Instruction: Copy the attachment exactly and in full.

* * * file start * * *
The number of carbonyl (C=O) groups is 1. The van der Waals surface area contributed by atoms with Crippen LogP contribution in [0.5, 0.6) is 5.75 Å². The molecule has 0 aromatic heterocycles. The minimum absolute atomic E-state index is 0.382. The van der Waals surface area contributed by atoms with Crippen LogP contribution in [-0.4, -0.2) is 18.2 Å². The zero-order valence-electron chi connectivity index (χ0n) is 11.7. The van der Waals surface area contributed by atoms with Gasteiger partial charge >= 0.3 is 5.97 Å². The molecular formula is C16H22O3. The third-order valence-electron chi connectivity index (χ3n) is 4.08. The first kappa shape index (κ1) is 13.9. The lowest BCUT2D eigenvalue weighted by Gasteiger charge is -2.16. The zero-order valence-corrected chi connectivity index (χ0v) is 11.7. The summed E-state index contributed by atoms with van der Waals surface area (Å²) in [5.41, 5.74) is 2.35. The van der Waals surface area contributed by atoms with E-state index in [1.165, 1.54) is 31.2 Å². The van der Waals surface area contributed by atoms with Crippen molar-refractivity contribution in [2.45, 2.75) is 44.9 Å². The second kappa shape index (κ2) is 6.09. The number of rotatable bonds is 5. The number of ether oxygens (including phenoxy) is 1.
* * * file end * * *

The number of carbonyl (C=O) groups is 1. The van der Waals surface area contributed by atoms with Crippen LogP contribution in [0.5, 0.6) is 5.75 Å². The molecule has 0 aromatic heterocycles. The minimum absolute atomic E-state index is 0.382. The van der Waals surface area contributed by atoms with Crippen LogP contribution in [-0.4, -0.2) is 18.2 Å². The zero-order valence-electron chi connectivity index (χ0n) is 11.7. The van der Waals surface area contributed by atoms with Gasteiger partial charge >= 0.3 is 5.97 Å². The molecular formula is C16H22O3. The third-order valence-electron chi connectivity index (χ3n) is 4.08. The first kappa shape index (κ1) is 13.9. The lowest BCUT2D eigenvalue weighted by Gasteiger charge is -2.16. The zero-order valence-corrected chi connectivity index (χ0v) is 11.7. The summed E-state index contributed by atoms with van der Waals surface area (Å²) in [5.41, 5.74) is 2.35. The van der Waals surface area contributed by atoms with E-state index in [1.165, 1.54) is 31.2 Å². The van der Waals surface area contributed by atoms with Crippen molar-refractivity contribution in [2.45, 2.75) is 44.9 Å². The second kappa shape index (κ2) is 6.09. The number of rotatable bonds is 5. The number of ether oxygens (including phenoxy) is 1.